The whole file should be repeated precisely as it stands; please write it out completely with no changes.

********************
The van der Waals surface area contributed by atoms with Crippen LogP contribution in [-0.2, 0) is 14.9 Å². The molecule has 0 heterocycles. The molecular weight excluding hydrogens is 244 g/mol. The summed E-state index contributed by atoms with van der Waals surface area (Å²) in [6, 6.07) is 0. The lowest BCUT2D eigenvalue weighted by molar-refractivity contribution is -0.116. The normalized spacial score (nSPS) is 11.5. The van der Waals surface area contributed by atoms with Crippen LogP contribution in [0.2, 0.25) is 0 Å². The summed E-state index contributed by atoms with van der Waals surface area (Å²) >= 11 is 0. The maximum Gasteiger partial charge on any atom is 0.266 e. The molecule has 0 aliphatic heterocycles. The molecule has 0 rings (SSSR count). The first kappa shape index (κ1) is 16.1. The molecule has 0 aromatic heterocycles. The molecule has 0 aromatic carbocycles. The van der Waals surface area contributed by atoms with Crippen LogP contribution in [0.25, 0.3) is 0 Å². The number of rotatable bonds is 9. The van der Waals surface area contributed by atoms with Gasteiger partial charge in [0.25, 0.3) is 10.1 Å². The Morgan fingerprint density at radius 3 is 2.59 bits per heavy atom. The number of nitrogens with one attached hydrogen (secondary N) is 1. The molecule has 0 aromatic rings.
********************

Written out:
The van der Waals surface area contributed by atoms with Crippen LogP contribution in [-0.2, 0) is 14.9 Å². The molecule has 0 heterocycles. The molecular weight excluding hydrogens is 244 g/mol. The summed E-state index contributed by atoms with van der Waals surface area (Å²) in [6, 6.07) is 0. The lowest BCUT2D eigenvalue weighted by molar-refractivity contribution is -0.116. The normalized spacial score (nSPS) is 11.5. The van der Waals surface area contributed by atoms with Crippen LogP contribution in [0.2, 0.25) is 0 Å². The summed E-state index contributed by atoms with van der Waals surface area (Å²) >= 11 is 0. The maximum Gasteiger partial charge on any atom is 0.266 e. The molecule has 0 aliphatic heterocycles. The molecule has 0 rings (SSSR count). The first kappa shape index (κ1) is 16.1. The molecule has 0 aromatic heterocycles. The molecule has 0 aromatic carbocycles. The van der Waals surface area contributed by atoms with Crippen LogP contribution in [0.25, 0.3) is 0 Å². The number of rotatable bonds is 9. The van der Waals surface area contributed by atoms with Gasteiger partial charge in [0.25, 0.3) is 10.1 Å². The Morgan fingerprint density at radius 3 is 2.59 bits per heavy atom. The number of nitrogens with one attached hydrogen (secondary N) is 1. The molecule has 0 aromatic rings.